The Cartulary of Prémontré. Co-edited with Heather Wacha. Medieval Academy Books Series 118. Toronto: University of Toronto Press, 2023.
The Cartulary of Prémontré offers a full critical edition, consisting of a transcription of the cartulary’s 509 charters together with historical notes and apparatus. The thirteenth-century cartulary of the abbey of Saint-Jean-Baptiste de Prémontré is one of the few manuscripts to survive from this monastery. Offering a window into daily life in medieval France and to contemporary documentary practices, the cartulary of Prémontré is a rich source for the socio-economic and religious history of the Picardy and Champagne regions during the twelfth and thirteenth centuries.
The charters contained in the cartulary illuminate how this major northern French abbey functioned as a mother house for the Premonstratensian Order, and how it interacted with people – both elite and non-elite as well as secular and ecclesiastical. It also reveals the complexities of cartulary production within a larger institutional and archival context.
In an introductory essay, Heather Wacha and Yvonne Seale consider not only the history of the manuscript and of the abbey of Prémontré, but also the cartulary’s materiality, its place within the broader field of cartulary studies, and what it shows us about women’s roles in contemporary society. In doing so, this volume offers new connections between the field of cartulary studies and feminist studies.
“Sister Warriors: Medievalism and Tropes of Women’s Empowerment in Netflix’s Warrior Nun”, in The Year’s Work in Medievalism 35/36 (2020/21), 34-49.
Taken as a whole, Warrior Nun provides a neat example of how a certain genre of medievalizing media trades on the promise of engagement with contemporary issues such as feminism, while in reality using assumptions about the Middle Ages to justify rather conservative story telling choices.
“When Audre Met Christina: Modelling Academic Dialogue for Humanities Students”, in Syllabus 11:1 (Spring 2022).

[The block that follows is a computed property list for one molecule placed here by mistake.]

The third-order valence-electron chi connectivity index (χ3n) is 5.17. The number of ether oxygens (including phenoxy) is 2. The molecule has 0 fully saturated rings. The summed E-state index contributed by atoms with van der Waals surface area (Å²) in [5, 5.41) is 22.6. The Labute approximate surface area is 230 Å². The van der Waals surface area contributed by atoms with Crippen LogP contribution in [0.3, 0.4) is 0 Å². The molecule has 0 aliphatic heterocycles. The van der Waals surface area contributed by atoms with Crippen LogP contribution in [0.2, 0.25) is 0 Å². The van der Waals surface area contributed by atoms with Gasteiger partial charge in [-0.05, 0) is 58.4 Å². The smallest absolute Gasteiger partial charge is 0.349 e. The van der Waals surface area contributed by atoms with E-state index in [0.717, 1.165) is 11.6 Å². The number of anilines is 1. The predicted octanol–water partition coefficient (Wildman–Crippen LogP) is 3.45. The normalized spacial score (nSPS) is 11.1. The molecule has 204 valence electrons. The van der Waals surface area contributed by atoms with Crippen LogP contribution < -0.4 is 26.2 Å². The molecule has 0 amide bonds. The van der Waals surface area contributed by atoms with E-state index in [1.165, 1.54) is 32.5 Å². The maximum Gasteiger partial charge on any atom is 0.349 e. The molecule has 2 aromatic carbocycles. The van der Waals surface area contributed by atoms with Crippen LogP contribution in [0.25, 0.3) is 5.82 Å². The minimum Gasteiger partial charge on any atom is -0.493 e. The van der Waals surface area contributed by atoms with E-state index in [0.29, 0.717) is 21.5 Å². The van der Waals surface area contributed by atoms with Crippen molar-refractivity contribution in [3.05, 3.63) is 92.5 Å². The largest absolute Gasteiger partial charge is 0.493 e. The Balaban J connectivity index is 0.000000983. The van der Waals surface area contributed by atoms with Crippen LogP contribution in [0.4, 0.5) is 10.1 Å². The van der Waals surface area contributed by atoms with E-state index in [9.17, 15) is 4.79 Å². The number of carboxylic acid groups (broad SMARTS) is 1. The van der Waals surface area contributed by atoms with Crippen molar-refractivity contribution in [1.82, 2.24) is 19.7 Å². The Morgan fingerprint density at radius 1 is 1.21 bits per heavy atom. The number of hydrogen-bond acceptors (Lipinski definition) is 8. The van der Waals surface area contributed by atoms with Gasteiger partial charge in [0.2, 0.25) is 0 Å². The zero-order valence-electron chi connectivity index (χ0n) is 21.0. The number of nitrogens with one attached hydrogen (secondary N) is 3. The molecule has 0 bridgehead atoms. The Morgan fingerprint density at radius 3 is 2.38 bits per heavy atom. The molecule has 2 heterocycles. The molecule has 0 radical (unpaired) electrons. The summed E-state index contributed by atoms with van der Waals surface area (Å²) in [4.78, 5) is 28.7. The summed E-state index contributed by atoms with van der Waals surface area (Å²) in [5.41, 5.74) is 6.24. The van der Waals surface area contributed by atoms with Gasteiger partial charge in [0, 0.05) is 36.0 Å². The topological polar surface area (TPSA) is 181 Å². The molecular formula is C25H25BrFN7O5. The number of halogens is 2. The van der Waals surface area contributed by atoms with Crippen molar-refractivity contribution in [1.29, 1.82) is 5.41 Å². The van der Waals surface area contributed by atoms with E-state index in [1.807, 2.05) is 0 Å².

In an assignment in a Humanities/Great Books course, students were guided to begin making more nuanced connections between assigned texts. They learned to develop skills in academic debate beyond looking for binary winners and losers, and instead to begin looking for generative and consensus readings.
“The Cartulary of Prémontré: People, Places, and Networks from Medieval to Digital”, in Medieval People: Social Bonds, Kinship and Networks 36 (2022), 353-372. Co-written with Heather Wacha.
The cartulary of the northern French abbey of Prémontré was produced in the mid-thirteenth century, and preserves acts dating mostly from 1120s-1230s, with some later additions. Although the abbey of Prémontré was the motherhouse of a prominent monastic order, and despite the relative abundance of its documentary record, that sourcebase has been comparatively little studied. In this article, we discuss the process of undertaking the first full edition of this manuscript, some preliminary findings, and the scope that new digital technologies might afford in future prosopographical studies of the cartulary.
“Putting Women in Order: A Comparison of the Medieval Women Religious of Ballymore-Loughsewdy and Prémontré,” in Martin Browne, Tracy Collins, Bronagh McShane, and Colmán Ó Clabaigh O.S.B., eds., Brides of Christ: Women and Monasticism in Medieval and Early Modern Ireland. Studies in Honour of Dagmar Ó Riain Raedel (Dublin: Four Courts Press, 2023), 85-99.
“Communities of Medieval Women Religious and Their Landscapes,” in Janet Burton and Kimm Curran, eds., Medieval Women Religious, c.800- c.1500: New Perspectives. Studies in the History of Medieval Religion 52 (Woodbridge: Boydell and Brewer, 2023), 166-181.
“Pleading the Belly? Pregnant Behind Bars in Medieval Ireland”, in Salvador Ryan, ed., Birth and the Irish: A Miscellany (Dublin: Wordwell Books, 2021), 45-48.
“The Cartulary of Prémontré.” Inside My Favorite Manuscript Podcast, June 20, 2023.
In Episode 21 of Inside My Favorite Manuscript, Dot and Lindsey sit down with Yvonne Seale and Heather Wacha to talk about Soissons, Bibliothèque municipale, 0007, aka the Cartulary of Prémontré. Prémontré was the parent house of the Premonstratensian Order, an the cartulary contains legal documents related to the house and its holdings. In our conversation we talked about the house itself, people and events mentioned in the documents, and how the cartulary was written (and how it was changed later).
Review of Ruth Harwood Cline, The Congregation of Tiron: Monastic Contributions to Trade and Communication in Twelfth-Century France and Britain (Amsterdam: Amsterdam University Press, 2019), in The Catholic Historical Review, 108:4 (Autumn 2022), 800-801.
Ruth Harwood Cline’s study of the Tironensian Order’s expansion and economic activities during the first century or so of its existence is one clearly grounded in a deep familiarity both with the relevant primary sources and with the geography of the wide swathe of western France, Britain, and Ireland in which the order’s houses were located. The Tironensians offer a rich and promising source base for any scholar of medieval monasticism.